My father was an ardent amateur photographer.  When I was eight years old he showed me how to develop and print pictures in the kitchen sink.  I distinctly remember the red safe light he used to stop the paper and film from spoiling.  Together we made contact prints using a normal light bulb for the exposure.  Once put into the developing solution the prints slowly appeared on the paper before my eyes.  To an eight-year-old boy it was magical.

I was hooked, and still am.


What is it you want to say with your photographs?

This is a question that I continually ask myself and sometimes I don’t know the answer until much later when the image I saw in my minds eye appears. 

The Makonde sculptors in Tanzania, when asked about their spirit carvings, always say that the spirit was there anyway and they simply released it by removing the wood around it.  So it is with my images.  What I want to say is often hidden and eventually it appears. 

I like to show that which is there but perhaps not obvious or that which is so obvious that we don’t notice it because we take it for granted.  The truck at the Wallace Rite Stop, which is a photograph in my show, is an example.  I strive to capture and reproduce images of the awe-inspiring world around us.  For no other reasons than to simply find my own inner balance, to use my time productively, to leave something behind and to share my experiences with others.  You are welcome to join me.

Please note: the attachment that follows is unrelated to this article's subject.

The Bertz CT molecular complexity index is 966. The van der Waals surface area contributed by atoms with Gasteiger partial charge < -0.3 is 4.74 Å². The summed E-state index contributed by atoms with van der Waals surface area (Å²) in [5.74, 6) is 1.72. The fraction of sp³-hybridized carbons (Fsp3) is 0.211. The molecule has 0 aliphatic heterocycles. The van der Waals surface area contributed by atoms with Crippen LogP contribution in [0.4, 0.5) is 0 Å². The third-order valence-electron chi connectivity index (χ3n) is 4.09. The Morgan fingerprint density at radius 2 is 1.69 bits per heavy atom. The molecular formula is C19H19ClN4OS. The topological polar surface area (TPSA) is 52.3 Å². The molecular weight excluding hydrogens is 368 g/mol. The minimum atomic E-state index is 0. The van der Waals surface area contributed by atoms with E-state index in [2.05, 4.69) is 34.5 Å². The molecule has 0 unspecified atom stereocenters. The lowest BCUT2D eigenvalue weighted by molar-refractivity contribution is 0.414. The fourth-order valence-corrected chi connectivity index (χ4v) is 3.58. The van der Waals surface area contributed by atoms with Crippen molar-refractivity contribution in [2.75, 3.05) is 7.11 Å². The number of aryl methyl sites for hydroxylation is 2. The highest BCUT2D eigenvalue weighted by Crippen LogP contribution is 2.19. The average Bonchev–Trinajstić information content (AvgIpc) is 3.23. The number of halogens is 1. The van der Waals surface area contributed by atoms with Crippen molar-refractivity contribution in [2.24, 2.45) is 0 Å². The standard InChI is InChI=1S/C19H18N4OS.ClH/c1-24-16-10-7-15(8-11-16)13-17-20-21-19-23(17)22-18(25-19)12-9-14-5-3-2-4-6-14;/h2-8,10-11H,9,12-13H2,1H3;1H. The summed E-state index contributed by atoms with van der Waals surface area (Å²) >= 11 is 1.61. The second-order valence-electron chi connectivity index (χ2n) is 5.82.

There is a motto inscribed in gold under the Liberty’s clock in London which I have carried with me since the first time I read it around 40 years ago.

"No minute gone comes ever back again take heed and see ye nothing do in vain"

With my photography I try to capture those precious moments so they are not gone forever.



How would you describe your style and how did it develop?

Everyone seems expected to have a style.  I have been trying to find my niche but in doing so I discovered that I don't want to be contained. 

I Googled photographers and found that, almost without exception, each had been pigeonholed.  They were arranged in landscape, contemporary, nature, wildlife and in many other categories.  I am all and at the same time none of these.